Fostering Children with Disabilities

Disability is a broad term and there is a spectrum of abilities for all children; however, in terms of fostering, disability refers to children with a higher level of need. This includes children with development delay, learning needs, autism, physical disability (e.g. needing a wheelchair), complex emotional/mental needs or similar high level needs. Children who have these additional needs are not necessarily ‘harder’ to look after than children without these types of needs, because children without disabilities can also present as having complex needs (such as behavioural problems). Sparks Fostering would assess each applicant on their ability and motivation to care for children with disabilities; most foster carers would not be approved to care for children with complex disabilities. Sparks Fostering would expect the foster carers of children with disabilities to have very good availability (i.e. someone is available most or all of the time), to attend additional and regular training, to have a high level of recording and to attend more regular meetings. Because of these additional demands and expectations, Sparks foster carers of children with disabilities are given more support, more supervision and higher allowances and fees.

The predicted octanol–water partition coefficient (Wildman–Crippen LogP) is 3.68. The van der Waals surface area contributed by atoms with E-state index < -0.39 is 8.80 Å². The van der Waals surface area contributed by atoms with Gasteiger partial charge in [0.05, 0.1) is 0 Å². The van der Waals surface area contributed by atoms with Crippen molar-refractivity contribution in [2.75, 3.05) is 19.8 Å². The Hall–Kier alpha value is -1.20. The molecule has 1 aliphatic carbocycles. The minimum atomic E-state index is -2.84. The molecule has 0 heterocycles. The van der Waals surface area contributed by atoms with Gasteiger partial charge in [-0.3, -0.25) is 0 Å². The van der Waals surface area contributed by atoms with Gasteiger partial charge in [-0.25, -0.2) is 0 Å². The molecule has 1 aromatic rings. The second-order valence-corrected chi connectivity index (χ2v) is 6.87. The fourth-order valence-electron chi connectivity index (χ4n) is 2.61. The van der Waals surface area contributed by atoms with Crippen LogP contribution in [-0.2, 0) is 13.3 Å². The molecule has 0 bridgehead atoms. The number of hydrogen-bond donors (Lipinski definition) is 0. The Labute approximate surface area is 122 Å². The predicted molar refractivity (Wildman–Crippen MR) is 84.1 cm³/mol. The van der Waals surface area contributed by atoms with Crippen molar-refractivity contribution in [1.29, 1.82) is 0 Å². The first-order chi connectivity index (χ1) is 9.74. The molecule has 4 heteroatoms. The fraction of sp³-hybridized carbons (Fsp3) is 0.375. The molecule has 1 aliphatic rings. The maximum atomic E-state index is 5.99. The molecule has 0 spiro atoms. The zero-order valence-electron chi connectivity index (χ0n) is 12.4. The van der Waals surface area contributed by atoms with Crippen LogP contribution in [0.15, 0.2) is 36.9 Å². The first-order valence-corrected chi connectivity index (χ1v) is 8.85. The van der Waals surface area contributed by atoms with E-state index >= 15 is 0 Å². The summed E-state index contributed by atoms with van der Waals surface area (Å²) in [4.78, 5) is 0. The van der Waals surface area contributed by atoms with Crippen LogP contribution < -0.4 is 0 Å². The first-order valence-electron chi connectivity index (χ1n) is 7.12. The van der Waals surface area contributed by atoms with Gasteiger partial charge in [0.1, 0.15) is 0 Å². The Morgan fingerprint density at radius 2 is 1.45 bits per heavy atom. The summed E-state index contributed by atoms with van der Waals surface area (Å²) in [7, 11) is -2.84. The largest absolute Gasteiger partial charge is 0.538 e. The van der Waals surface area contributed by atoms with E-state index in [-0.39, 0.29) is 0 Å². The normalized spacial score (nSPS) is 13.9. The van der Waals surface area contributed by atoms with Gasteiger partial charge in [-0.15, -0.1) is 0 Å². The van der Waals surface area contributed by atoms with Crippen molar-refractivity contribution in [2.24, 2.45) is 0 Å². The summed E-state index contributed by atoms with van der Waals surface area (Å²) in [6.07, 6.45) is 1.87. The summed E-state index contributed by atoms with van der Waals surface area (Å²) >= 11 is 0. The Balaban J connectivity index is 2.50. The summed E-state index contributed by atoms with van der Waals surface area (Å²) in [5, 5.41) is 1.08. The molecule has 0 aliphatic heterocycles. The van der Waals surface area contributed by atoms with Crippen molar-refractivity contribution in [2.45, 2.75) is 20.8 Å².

The Social Model of Disability has been developed by disabled people in response to the medical model and the impact it has had on their lives. Under the social model, disability is caused by the society in which we live and is not the ‘fault’ of an individual disabled person, or an inevitable consequence of their limitations. Disability is the product of the physical, organisational and attitudinal barriers present within society, which lead to discrimination. The removal of discrimination requires a change of approach and thinking in the way in which society is organised. The social model has been developed with the aim of removing barriers so that disabled people have the same opportunity as everyone else to determine their own lifestyles. A simple example is that of a wheelchair user who has a mobility impairment. They are not actually disabled in an environment where they can use public transport and gain full access to buildings and their facilities in the same way that someone without the impairment would do.